How can you not like artichokes! AHHH I am not a huge veg. lover - but artichokes are to die for.....

I love it when restaurants have stuffed chokes (again, the whoke lovely thing stuffed liberally with bread crumbs, parmessan cheese and other fillers......delish - these are so rarely on restaurant menues due to the pain of cooking and eating! They take a lil work, both ends (to prepare and to enjoy)

But, then again, who said the good stuff in life was easy?

"One Hundred Years From Now It Will Not Matter What My Bank Account Was, What Kind of House I lived in, or What Kind of Car I Drove, But the World May Be A Better Place Because I Was Important in the Life of A Child."

LIFES PHILOSOPHY: Love, Live, Laugh

hmmm - as it appears if you are eating good food with the ones you love you will be living life to its fullest, surely laughing and smiling throughout!!!

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Sadly jerusalem artichokes stop me cold. Father used to grow them in our garden when I was a kid and they grew like crazy. Try as I might I could not force them down.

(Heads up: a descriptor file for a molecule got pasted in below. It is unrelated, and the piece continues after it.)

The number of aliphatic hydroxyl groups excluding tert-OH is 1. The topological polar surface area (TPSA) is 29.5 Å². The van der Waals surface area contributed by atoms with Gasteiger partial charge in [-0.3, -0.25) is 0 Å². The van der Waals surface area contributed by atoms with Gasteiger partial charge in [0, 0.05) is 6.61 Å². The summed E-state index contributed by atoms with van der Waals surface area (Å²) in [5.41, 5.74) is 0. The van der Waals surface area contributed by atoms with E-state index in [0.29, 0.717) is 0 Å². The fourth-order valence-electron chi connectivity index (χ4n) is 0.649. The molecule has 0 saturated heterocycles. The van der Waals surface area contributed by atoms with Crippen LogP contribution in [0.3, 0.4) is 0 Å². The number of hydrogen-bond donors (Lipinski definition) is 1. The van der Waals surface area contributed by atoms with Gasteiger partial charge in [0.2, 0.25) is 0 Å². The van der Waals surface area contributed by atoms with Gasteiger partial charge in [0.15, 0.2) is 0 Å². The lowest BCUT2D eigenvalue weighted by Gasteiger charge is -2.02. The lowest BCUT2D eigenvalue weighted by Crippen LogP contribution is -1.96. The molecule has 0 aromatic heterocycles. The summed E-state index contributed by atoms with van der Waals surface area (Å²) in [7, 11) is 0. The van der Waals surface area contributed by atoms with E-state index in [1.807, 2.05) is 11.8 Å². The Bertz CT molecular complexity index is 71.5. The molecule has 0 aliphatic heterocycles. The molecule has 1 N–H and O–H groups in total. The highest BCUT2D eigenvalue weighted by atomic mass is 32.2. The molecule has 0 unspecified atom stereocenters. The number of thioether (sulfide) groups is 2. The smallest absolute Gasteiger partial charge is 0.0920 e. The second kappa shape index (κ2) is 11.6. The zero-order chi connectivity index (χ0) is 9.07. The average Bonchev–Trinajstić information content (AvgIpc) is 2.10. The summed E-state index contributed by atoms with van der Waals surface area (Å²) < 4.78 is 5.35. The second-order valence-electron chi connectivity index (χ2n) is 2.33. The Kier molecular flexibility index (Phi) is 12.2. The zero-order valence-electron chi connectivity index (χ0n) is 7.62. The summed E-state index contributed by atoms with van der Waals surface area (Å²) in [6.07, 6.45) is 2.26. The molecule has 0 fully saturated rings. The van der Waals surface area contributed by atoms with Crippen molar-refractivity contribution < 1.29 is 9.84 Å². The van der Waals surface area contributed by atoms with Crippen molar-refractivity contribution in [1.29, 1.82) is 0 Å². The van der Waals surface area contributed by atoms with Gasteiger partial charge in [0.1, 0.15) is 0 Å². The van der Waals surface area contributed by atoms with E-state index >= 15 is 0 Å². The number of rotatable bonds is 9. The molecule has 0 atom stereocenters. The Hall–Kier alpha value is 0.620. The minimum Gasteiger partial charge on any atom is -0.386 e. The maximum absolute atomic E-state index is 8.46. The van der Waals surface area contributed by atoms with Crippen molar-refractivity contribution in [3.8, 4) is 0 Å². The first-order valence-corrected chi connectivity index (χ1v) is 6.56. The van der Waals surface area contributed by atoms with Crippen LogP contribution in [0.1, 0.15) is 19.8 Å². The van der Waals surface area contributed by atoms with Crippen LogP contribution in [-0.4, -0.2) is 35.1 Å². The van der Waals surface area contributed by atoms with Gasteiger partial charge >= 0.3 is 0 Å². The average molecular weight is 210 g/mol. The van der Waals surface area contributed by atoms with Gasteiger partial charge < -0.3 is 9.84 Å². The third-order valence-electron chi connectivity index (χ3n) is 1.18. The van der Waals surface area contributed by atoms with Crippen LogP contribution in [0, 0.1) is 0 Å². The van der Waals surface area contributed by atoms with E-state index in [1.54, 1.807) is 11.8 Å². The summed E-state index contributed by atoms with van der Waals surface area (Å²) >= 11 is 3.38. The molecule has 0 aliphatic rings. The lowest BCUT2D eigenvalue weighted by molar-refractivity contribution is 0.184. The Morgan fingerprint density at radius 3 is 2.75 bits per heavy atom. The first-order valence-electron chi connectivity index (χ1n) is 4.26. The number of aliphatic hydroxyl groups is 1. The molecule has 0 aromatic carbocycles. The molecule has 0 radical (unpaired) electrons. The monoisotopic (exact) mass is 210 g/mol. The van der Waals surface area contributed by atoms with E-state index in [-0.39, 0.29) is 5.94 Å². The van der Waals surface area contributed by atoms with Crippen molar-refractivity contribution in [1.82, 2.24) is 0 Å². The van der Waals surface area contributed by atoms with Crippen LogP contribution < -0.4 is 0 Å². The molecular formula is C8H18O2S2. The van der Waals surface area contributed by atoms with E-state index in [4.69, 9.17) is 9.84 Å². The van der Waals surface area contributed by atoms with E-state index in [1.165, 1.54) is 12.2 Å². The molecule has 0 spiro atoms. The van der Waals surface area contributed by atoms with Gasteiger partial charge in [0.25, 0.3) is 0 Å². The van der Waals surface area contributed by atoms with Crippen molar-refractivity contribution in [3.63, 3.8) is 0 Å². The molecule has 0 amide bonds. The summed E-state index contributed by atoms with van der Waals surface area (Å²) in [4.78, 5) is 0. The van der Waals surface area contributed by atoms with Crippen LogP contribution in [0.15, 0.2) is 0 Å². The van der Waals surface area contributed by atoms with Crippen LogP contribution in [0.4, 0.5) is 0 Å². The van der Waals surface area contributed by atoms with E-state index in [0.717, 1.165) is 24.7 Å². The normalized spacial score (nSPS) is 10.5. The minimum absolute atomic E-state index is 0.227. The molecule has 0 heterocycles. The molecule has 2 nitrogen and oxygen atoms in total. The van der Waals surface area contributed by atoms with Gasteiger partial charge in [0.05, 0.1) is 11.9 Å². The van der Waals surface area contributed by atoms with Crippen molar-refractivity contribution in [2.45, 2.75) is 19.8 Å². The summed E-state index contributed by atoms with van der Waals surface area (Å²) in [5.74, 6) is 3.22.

Oh and Kolh Rabi, we grew great ones but the taste always made me gag.

I like growing them it always frustrated me that I did like them. My mom was a great cook and we tried them all sorts of ways.

Hmmmm, its been 15 years maybe its time to try them again...

Are artichokes jerusalem artichokes then? I dont know if that's the kind I buy, but I buy artichokes (whole, fresh) and cook them in water (either boil them...but usually not I dont want to take the time so I cut off the stem and place the choke in dish with just a half inch of water or so...place saran wrap over dish, and microwave for about 12 mins...a lil longer if its a huge artichoke.) Melt butter in a dish, pull off leaf by leaf dip in butter - yum.

The best part is the heart, get out all the nasty fuzzy stuff, and then you dip the heart in the butter, liberally.